Since 2003, nearly 50,000 girls in Tanzania have been denied ongoing education due to pregnancy. This expulsion falls under the guise of a law that allows schools to refuse admission due to “undesirable” physical health.
Standing tall in a pink Morogoro Nursing College uniform, it is hard to believe that Laudekia Nyamanda was ever one of these girls. Her current status is even more improbable because, by the age of 15, she was a single mother, cast out by her family due to the stigma of teenage pregnancy. With an infant, scraps of an education and no community support, Nyamanda’s future promised poverty, not nursing college.
What happened? The Secondary Education for Girls Advancement (SEGA) school came into her life.
A new, all-girls, start-up school in the Morogoro region of Tanzania, SEGA was designed to reach “vulnerable” girls who dropped out of school due to poverty, being orphaned, or other undesired circumstances—such as early pregnancy.
During its establishment, SEGA asked Nyamanda’s community leader to help recruit girls for their new remedial program. Nyamanda’s strong application qualified her for an entrance exam, and a high test score secured her enrollment. Thus, in 2008, in a borrowed classroom with 29 other students, Nyamanda became one of SEGA’s first students.
Nyamanda, now 22 years old, still reminisces about her time at SEGA. “I am so very proud of myself and to be a part of SEGA,” she says. “I felt safe at SEGA and I did not feel that way at home … I felt accepted and yet I could [still] be proud of my child.”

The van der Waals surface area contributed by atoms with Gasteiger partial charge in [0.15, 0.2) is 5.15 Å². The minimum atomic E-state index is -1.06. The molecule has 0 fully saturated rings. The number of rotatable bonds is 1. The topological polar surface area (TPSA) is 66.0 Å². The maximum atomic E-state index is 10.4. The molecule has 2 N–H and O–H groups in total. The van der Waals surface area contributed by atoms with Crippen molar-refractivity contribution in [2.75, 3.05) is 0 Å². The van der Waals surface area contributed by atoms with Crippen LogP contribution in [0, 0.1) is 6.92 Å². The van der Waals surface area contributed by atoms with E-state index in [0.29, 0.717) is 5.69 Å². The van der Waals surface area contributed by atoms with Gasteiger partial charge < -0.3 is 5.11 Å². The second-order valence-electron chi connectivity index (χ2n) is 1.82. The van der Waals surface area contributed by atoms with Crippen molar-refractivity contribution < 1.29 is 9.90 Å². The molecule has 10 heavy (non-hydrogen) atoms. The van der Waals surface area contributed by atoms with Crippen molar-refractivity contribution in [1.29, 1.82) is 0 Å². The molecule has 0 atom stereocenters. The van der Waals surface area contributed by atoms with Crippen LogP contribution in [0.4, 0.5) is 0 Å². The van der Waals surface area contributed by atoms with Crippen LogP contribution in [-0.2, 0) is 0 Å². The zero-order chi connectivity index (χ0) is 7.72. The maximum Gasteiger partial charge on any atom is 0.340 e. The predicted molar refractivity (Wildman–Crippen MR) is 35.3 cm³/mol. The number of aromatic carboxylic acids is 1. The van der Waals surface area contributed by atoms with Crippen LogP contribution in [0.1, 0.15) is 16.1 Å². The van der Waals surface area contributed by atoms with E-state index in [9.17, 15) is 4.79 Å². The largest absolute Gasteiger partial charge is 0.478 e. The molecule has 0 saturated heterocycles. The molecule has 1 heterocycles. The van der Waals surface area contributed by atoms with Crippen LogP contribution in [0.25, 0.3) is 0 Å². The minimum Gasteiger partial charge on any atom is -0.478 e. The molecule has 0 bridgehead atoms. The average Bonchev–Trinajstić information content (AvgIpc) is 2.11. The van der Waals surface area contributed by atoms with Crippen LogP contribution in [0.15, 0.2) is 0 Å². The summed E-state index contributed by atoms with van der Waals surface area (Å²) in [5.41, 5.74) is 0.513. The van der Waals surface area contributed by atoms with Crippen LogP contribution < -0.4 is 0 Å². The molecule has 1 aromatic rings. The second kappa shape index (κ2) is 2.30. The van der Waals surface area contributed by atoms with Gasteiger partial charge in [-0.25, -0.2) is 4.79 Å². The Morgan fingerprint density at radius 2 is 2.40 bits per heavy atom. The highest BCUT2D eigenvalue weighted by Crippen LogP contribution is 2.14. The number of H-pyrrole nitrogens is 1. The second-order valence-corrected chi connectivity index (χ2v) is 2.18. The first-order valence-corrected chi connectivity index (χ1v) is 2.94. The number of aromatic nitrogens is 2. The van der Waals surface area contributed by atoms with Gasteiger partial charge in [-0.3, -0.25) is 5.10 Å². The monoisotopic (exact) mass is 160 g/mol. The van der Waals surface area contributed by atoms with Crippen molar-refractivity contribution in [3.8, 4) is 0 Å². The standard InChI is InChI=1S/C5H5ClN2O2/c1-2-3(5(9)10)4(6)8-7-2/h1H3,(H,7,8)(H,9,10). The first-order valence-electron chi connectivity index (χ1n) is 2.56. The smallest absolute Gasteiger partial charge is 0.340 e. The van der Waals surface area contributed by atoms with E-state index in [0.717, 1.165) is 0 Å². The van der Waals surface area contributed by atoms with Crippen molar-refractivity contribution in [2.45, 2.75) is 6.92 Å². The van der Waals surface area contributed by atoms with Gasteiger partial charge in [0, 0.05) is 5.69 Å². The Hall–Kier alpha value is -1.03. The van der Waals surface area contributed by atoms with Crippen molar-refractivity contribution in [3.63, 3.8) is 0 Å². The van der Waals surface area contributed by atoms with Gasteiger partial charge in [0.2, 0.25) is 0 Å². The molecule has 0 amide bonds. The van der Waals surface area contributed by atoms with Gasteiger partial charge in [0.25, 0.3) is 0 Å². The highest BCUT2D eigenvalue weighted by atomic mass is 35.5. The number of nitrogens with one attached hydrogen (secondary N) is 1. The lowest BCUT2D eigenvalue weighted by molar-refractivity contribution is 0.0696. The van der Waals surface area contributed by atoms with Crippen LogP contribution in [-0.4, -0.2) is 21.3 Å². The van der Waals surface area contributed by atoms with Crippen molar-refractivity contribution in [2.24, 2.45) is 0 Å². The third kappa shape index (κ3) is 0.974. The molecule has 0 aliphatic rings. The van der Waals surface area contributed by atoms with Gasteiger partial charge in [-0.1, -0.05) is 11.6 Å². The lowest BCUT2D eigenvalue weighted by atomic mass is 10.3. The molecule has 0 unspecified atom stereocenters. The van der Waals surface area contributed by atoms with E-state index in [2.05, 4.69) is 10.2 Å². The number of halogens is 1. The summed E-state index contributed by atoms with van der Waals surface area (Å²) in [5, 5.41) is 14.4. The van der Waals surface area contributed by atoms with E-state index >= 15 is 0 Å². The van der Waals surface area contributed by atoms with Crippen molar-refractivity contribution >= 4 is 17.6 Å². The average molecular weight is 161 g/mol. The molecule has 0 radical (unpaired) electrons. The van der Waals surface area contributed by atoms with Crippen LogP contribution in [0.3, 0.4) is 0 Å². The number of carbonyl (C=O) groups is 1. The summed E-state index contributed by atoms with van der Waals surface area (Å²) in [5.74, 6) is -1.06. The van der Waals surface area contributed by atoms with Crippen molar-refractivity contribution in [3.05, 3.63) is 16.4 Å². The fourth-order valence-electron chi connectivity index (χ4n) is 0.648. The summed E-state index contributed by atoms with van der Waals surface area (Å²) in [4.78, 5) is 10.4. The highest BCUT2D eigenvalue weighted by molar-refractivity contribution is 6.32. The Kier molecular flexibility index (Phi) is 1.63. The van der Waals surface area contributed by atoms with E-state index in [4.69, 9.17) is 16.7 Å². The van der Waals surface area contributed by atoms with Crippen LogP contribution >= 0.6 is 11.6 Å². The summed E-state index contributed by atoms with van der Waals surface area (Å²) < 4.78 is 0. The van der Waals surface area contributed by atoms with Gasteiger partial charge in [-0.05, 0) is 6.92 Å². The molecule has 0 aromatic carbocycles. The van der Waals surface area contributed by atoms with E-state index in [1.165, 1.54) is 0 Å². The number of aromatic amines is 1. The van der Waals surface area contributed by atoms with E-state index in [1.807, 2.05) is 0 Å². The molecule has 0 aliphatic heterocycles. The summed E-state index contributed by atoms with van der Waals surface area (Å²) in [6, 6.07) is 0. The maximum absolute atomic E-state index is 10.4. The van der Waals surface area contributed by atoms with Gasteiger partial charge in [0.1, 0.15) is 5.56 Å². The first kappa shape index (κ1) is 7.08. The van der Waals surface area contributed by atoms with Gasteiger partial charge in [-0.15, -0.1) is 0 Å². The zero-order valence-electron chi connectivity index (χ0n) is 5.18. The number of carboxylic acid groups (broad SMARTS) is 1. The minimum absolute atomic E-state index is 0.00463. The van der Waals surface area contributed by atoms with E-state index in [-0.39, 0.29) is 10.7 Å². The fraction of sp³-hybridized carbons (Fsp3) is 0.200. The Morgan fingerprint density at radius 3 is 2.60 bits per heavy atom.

In 2011, USAID, through an American Schools and Hospitals Abroad (ASHA) grant, supported the construction of two classrooms for SEGA, houses for a headmistress and teacher, and three dormitories. The following year, the project provided a second grant for two more residential houses, science labs, a library, computer room, staff offices, a dispensary, a laundry facility and two other large dormitories.
Construction completed, the school now occupies a 23-building campus with 190 boarding and day students.
Since its formation, SEGA’s mission to educate at-risk and vulnerable girls has stressed three competencies in its curriculum: academics, entrepreneurship and a unique life skills curriculum called Education for Life. Through practical experience and classroom learning, students build a foundation for an independent and self-sustaining life.
For many girls at SEGA, the Education for Life skills are of particular importance. They address values frequently ignored with vulnerable students. At SEGA, confidence, proper hygiene, sexual and reproductive education, communications and self-expression are taught by a professionally trained school counselor.
The Education for Life program—a concept uncommon in Tanzania—not only teaches the girls how to live a healthy life, but how to live a life on their own terms.